Sex after pregnancy: Myths and facts
THAT was quite a painful journey! After 40 weeks of bodily changes, swollen ankles, nagging pelvic pain, intermittent shortness of breath, and last but not least… delivering a baby almost the size of a small pumpkin, you are physically, mentally and emotionally drained. And, combined with the sleepless nights, sore nipples, the sensitive area at the site of your episiotomy/C-section scar, sex is the furthest thing from your mind.
However, at some point, sex is inevitable. So let’s clear up some myths with regards to post-partum sex.
1. Your sex drive will return after six weeks — FALSE
The combination of exhaustion, low oestrogen levels, and your general “unsexy” feeling will result in a low libido. However, most doctors and medical professionals recommend that you can resume sex after six weeks when the body has fully healed. Some women’s libido may return before the six weeks, while some may take months or even a year to return to normal, depending on the circumstances. The solution: partners should understand and try not to make demands. Cuddling and reassurance are good alternatives.
2. The “snap back” isn’t instant — TRUE
Internet celebrities give birth, and within a month of delivery regain their shapely bodies. But as we know, most of these wealthy women have personal trainers and plastic surgeons who swing into action shortly after the baby is born. Don’t be fooled. It is possible to “snap back” in due time with the correct diet and exercise, but don’t be depressed by your post-partum body. Even though an undesirable body image might kill the mood, just concentrate on being the best you. Your partner will understand.
3. Your husband is impatient — FALSE
Both you and your partner are trying to adjust to this tiny new person in your home. He is so caught up with ensuring the physical, emotional and financial well-being of the household that the lack of sex might not be an issue, and by the time sex occurs, it will be right for both of you.
4. Sex may hurt the first time — TRUE
Low oestrogen levels can result in dryness and a lack of vaginal lubrication. Combined with an episiotomy/C-section scar which has not healed properly, this can result in painful sex. As mentioned earlier, it is crucial to be assessed by a medical professional at six weeks to ensure proper healing prior to engaging in sexual intercourse. The first few times, lubrication may be necessary.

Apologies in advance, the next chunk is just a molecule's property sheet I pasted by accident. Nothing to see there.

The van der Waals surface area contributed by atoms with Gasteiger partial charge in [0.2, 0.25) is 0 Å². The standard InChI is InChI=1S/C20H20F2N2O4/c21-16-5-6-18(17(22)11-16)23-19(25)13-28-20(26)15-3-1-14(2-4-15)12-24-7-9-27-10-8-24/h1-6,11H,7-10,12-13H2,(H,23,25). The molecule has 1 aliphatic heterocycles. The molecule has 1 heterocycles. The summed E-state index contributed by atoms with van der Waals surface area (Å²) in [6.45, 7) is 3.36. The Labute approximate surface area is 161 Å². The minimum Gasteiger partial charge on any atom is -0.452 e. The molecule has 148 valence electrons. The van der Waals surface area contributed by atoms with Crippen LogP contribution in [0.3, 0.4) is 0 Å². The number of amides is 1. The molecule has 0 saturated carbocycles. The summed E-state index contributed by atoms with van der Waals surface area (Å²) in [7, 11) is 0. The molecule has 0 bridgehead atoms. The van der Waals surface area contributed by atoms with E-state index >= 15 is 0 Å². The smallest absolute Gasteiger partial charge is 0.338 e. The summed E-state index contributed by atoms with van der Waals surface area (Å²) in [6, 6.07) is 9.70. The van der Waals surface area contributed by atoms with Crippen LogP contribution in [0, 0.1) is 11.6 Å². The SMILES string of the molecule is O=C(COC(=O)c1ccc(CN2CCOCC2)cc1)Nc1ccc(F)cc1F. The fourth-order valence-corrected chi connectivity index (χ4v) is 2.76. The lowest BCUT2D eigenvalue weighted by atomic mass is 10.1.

5. Your vagina will never be the same again — TRUE
Most women do not want to hear this, but sadly, this may be a reality. The vagina is a muscle which can stretch, and usually returns to normal or close normal within months of delivery. However, after several vaginal deliveries, increasing age and decreasing oestrogen levels, the muscles of the pelvic floor become weaker, resulting in vaginal laxity. This laxity varies individually from mild to severe. Solution: if your level of sexual gratification is unchanged, you are fine. However, if you are suffering from decreased sexual gratification after delivery, then this may be a sign of vaginal laxity. This can be rectified with laser vaginal rejuvenation or the non-surgical high intensity-focused ultrasound machine.
6. Breastfeeding increases your sex drive — FALSE
Even though the breast tissue enlarges and a new mother gains extra curves, her sex drive doesn’t necessarily increase. During breastfeeding, the hormone prolactin is at a high level. This hormone inhibits and decreases the levels of oestrogen, which can result in vaginal dryness and low libido.
7. You cannot get pregnant if you breastfeed exclusively — FALSE
Remember that no contraception, apart from abstinence, is 100 per cent effective. Lactational amenorrhoea method (LAM) is a method of contraception which involves the mother exclusively breastfeeding the infant for six months. It is 98 per cent effective if done correctly. Most women, however, do not exclusively breastfeed and do spontaneously ovulate, which can result in a pregnancy. Contraception should be discussed with your OBGYN six weeks after delivery, and an adequate option agreed upon.